2.4 C
Friday, November 22, 2019
Connecting Our Communities

Firsthand experiences spell out the perils of drug use


Restored Victorian home in Elmira the subject of TV competition

Along with the influx of visitors that comes with the holiday season, Elmira will see one new...

New MP jumps to the next stage

Ever since he was elected as the new Liberal Member of Parliament for Kitchener-Conestoga during the October...

End of an era for MP

Two weeks having passed since the federal election, Harold Albrecht has had time to reflect on his...

Meet the candidates

By Veronica Reiner & Aneta Rebiszewski Five candidates are vying for your vote in...


broken clouds
2.4 ° C
4 °
0 °
51 %
75 %
0 °
5 °
4 °
5 °
9 °

As anyone who has sat through a school assembly knows, adult-led anti-drug initiatives can have a hard time connecting with teenagers. For Betty-Lou Kristy, who will be speaking on addiction to EDSS parents for the Waterloo Region Crime Prevention Council, the best way to reach skeptical minds is with firsthand knowledge.

“When somebody comes in who’s actually lived the life and experienced it, people pay a lot more attention to it,” said Kristy, who lost her son Pete Beattie to an overdose on prescription medication in 2001.

“For youth and emerging adults, that’s the key for them. They don’t want to be sold anything. They don’t want to be told what and what not to do. But when you come with just the reality – ‘Look, this is what’s happening out there’ – that seems to be a lot more effective.”

Kristy herself struggled with addiction to street drugs in earlier years, but she had no frame of reference for the substance abuse that claimed her 25-year-old son.

“It has completely changed the face of addiction,” she said of prescription medication. “Maybe in our day we could experiment and walk away. You don’t get to do that with opiates – the oxycontins, the hydromorphones, all of the pain medications. That’s the scary part – now the face of addiction goes from younger and younger right up to seniors.”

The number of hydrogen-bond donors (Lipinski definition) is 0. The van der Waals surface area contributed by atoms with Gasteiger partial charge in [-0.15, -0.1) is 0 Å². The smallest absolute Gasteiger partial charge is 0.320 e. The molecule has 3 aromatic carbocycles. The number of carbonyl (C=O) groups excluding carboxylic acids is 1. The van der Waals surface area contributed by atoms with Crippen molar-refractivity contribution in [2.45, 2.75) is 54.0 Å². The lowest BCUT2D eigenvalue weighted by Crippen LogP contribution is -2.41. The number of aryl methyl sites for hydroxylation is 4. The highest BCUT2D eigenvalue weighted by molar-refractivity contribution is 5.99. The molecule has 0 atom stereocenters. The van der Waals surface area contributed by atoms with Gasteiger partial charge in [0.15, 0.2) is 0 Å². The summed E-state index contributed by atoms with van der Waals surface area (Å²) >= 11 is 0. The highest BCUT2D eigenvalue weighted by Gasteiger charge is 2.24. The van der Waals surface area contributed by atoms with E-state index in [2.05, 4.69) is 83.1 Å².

While these prescription drugs have their place, Kristy believes lack of education and understanding is a growing problem.

“Sometimes if your kid comes home with a really bad headache, and you’ve been given a prescription from your doctor for a pain medication, a parent might accidentally say, ‘Take one of these.’ You’ll start off with Percocet and oxycontin.”

Kristy will visit EDSS as part of “In the Mind’s Eye,” a two-month series of events across the region designed to make children and parents understand this new landscape, and possibly clear up misunderstandings.

“Some think that prescription medication is safe,” said Jessica Hutchison, community development and research coordinator for the crime prevention council. “If it’s not prescribed to you, it’s not safe for you.”

Other misconceptions abound, Hutchison noted. “I think also, the social acceptability of binge drinking is a really big problem, with our young people as well as with adults. It’s acceptable to get drunk, it’s acceptable to be trashed. I think that causes a lot of harm.”

By using guest speakers with experience, the program seeks to not only clear these misconceptions, but foster a better understanding of what addiction means to the addict.

“People are less forgiving of people who get stuck in addictions,” noted Kristy. “They seem to look at it as if it is a lifestyle choice, and it’s not. Addiction is an illness, and these young people are getting trapped just because they’re experimenting and they don’t have the knowledge.”